NYC Passes Biometric Data Protection Laws Aimed At Businesses, Smart Access Building Owners – Privacy – United States
New York City has set its sights on biometric data protection this summer, passing two laws regulating the use of biometric information within the same month.
The New York City Council amended its administrative code on July 9, 2021, to include a new regulation covering the use of biometric identifier information (BII) used by businesses within the city. (See NYC Admin. Code §§ 22-1201 – 1205.) The new law regulates how commercial establishments may gather, use, share and store biometric identifiers concerning New York City residents or visitors. Soon after, on July 29, the council passed the Tenant Data Privacy Act (TDPA) to place additional limits on the use of biometric information by “smart access” building owners in the five boroughs. (See NYC Admin. Code §§ 26-3001 – 3007.)
In passing both laws, New York City joins a growing number of cities and states who have implemented privacy laws limiting the use of BII, reflecting an accelerating trend in restricting the collection and use of biometric information.
New Limitations on Use of Biometric Information
The city’s biometric information privacy law, effective July 9, prohibits the use of BII for transactional purposes to sell, lease, trade or otherwise profit from the transaction of biometric information. It also requires businesses that utilize BII to notify customers of collection practices by posting formal notices near all physical entrances of the business.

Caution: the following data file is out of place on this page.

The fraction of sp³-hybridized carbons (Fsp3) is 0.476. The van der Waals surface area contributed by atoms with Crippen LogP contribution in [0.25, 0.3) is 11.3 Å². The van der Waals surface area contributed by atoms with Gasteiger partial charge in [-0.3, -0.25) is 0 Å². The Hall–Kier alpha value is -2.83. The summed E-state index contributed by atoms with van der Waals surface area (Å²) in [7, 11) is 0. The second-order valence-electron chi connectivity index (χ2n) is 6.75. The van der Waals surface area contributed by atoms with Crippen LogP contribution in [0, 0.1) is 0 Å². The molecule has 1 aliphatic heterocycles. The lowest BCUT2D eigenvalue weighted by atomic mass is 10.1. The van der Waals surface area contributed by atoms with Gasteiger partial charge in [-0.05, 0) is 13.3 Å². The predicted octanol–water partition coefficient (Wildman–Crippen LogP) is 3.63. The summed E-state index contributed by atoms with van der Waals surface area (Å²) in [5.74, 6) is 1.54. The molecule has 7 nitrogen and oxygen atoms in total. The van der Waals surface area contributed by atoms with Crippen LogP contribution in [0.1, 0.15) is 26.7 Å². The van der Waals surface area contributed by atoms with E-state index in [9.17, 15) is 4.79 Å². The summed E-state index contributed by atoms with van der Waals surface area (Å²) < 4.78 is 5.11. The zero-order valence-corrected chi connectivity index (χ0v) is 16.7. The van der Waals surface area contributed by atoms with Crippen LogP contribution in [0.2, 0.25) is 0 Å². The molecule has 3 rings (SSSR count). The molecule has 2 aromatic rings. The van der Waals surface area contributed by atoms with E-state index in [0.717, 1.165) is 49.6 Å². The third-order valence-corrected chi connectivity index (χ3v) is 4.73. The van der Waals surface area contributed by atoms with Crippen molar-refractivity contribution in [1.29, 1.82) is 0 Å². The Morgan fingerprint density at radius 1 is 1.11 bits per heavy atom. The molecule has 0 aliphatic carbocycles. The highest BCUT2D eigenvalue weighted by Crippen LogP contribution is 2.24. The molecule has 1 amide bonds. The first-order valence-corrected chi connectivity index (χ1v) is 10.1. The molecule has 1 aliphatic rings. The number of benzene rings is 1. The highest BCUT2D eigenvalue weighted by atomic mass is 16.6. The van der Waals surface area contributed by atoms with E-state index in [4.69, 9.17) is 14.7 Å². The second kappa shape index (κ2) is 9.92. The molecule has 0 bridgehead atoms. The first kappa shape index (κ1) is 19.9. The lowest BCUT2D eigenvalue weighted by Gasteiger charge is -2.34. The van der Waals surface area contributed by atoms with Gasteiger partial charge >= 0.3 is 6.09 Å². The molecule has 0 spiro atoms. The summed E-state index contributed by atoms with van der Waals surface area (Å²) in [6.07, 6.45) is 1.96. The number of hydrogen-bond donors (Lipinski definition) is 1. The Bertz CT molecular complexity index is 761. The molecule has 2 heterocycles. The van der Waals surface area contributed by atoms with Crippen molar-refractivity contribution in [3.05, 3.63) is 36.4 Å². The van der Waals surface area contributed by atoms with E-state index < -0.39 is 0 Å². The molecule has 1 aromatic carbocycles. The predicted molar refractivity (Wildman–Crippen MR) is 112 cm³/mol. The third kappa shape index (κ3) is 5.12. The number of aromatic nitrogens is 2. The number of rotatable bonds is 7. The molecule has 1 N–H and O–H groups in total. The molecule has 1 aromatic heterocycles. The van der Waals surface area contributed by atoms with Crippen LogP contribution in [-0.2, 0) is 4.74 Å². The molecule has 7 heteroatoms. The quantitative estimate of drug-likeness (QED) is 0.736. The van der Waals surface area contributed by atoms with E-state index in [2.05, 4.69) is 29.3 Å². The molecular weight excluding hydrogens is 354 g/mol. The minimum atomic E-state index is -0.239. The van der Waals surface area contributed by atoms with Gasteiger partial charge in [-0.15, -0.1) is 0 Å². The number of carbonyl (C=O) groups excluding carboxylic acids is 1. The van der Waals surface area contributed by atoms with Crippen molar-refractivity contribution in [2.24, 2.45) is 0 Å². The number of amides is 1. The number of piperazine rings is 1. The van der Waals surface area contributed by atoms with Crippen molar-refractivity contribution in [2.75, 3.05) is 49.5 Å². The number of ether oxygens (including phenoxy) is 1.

Similarly, the TDPA prohibits building owners from selling, leasing or otherwise disclosing tenant data collected by smart access systems, including biometric information, with the exception of vendors for the purpose of operating such systems. It imposes limits on a building owner’s ability to use smart access technology and biometric information for access into buildings, common areas or individual dwelling units. The act imposes restrictions on the categories of tenant data that building owners can collect, generate or use through smart access systems.
Following a grace period ending on Jan. 1, 2023, owners of smart access buildings must implement policies and practices to address new requirements involving individual express consent, clear privacy policies, security safeguards and data destruction.
Scope of the Regulations
While the applicability of the city’s biometric identifier law is limited to commercial businesses, the TDPA governs the data usage of all smart access buildings, including those utilizing key fobs, phone apps and radio-frequency identification (RFID) cards.